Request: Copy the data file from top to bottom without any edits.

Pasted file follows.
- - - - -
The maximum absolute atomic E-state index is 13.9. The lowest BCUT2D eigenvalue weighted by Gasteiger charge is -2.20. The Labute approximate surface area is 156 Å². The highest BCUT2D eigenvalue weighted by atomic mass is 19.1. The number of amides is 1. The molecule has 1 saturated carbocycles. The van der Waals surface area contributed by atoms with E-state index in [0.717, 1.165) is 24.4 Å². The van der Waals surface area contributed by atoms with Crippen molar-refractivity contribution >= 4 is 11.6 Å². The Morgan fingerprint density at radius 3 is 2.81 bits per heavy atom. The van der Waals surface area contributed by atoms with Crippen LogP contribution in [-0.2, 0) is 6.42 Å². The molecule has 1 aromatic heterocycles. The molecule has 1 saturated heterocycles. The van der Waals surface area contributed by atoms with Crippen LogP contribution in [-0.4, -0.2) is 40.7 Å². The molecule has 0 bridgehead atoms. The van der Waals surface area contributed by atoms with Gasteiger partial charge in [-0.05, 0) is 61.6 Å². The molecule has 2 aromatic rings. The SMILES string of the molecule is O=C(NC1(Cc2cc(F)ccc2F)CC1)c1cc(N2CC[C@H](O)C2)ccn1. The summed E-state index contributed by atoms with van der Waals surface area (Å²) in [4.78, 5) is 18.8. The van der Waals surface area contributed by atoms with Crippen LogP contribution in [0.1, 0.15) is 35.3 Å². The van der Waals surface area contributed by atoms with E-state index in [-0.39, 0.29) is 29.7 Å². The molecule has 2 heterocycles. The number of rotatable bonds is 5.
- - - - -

The maximum absolute atomic E-state index is 13.9. The lowest BCUT2D eigenvalue weighted by Gasteiger charge is -2.20. The Labute approximate surface area is 156 Å². The highest BCUT2D eigenvalue weighted by atomic mass is 19.1. The number of amides is 1. The molecule has 1 saturated carbocycles. The van der Waals surface area contributed by atoms with E-state index in [0.717, 1.165) is 24.4 Å². The van der Waals surface area contributed by atoms with Crippen molar-refractivity contribution >= 4 is 11.6 Å². The Morgan fingerprint density at radius 3 is 2.81 bits per heavy atom. The van der Waals surface area contributed by atoms with Crippen LogP contribution in [-0.2, 0) is 6.42 Å². The molecule has 1 aromatic heterocycles. The molecule has 1 saturated heterocycles. The van der Waals surface area contributed by atoms with Crippen LogP contribution in [-0.4, -0.2) is 40.7 Å². The molecule has 0 bridgehead atoms. The van der Waals surface area contributed by atoms with Gasteiger partial charge in [-0.05, 0) is 61.6 Å². The molecule has 2 aromatic rings. The SMILES string of the molecule is O=C(NC1(Cc2cc(F)ccc2F)CC1)c1cc(N2CC[C@H](O)C2)ccn1. The summed E-state index contributed by atoms with van der Waals surface area (Å²) in [4.78, 5) is 18.8. The van der Waals surface area contributed by atoms with Crippen LogP contribution in [0.1, 0.15) is 35.3 Å². The van der Waals surface area contributed by atoms with E-state index in [-0.39, 0.29) is 29.7 Å². The molecule has 2 heterocycles. The number of rotatable bonds is 5.